The the Electronic Frontier Foundation (EFF) looks at a jury this week that awarded $1.5 million in statutory damages ($62,500 per recording) to the record label plaintiffs in Capitol v. Thomas-Rasset. The case has repeatedly made headlines as the first action against an individual accused of illegal file-sharing to make it to the trial stage. As the litigation proceeded, however, the case (as well as another individual filesharing case, Sony v. Tenenbaum) has taken on new importance by shining a light on the irrationality of copyright remedies.

Enrico Schaefer at The Greatest American Lawyer ponders whether there are tremendous interests in preserving the “old way” of doing things within the legal profession — that “OLD WAY” being to preserve the good ol’ boys network primarily designed to keep citizens and prospective clients and clients in completely in the dark concerning legal services.  The American Bar Association apparently formed a working group “on the implication of new technologies.” Is the ABA Trying to Kill Lawyer Blogs, Facebook Profiles, Twitter Updates, Forum Posts and Lawyer Websites?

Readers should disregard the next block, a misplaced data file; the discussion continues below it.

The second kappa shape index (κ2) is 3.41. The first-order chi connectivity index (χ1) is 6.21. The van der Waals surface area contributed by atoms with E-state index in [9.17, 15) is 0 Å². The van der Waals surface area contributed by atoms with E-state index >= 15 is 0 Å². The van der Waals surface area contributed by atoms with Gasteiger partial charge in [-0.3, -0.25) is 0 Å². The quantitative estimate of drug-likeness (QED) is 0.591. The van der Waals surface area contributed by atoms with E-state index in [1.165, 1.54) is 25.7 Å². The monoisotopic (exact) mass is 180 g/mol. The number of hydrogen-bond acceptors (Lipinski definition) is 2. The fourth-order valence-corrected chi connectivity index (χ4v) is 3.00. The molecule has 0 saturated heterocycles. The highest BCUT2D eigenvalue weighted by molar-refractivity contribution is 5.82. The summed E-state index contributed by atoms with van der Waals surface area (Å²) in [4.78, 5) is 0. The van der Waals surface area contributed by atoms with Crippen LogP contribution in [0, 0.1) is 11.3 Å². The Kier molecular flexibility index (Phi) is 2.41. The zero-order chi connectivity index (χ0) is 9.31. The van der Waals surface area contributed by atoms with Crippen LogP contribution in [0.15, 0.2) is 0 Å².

Basically, the ABA has put together a panel to take a hard look at online marketing in its myriad forms and provide some guidance.  The fear is that this panel will end up regulating the use of the internet by lawyers and make it harder for the small firms to compete with the larger ones. Do you think this is a “RED ALERT” moment?  Adrian Dayton has more at ABA, Social Media and a time to panic?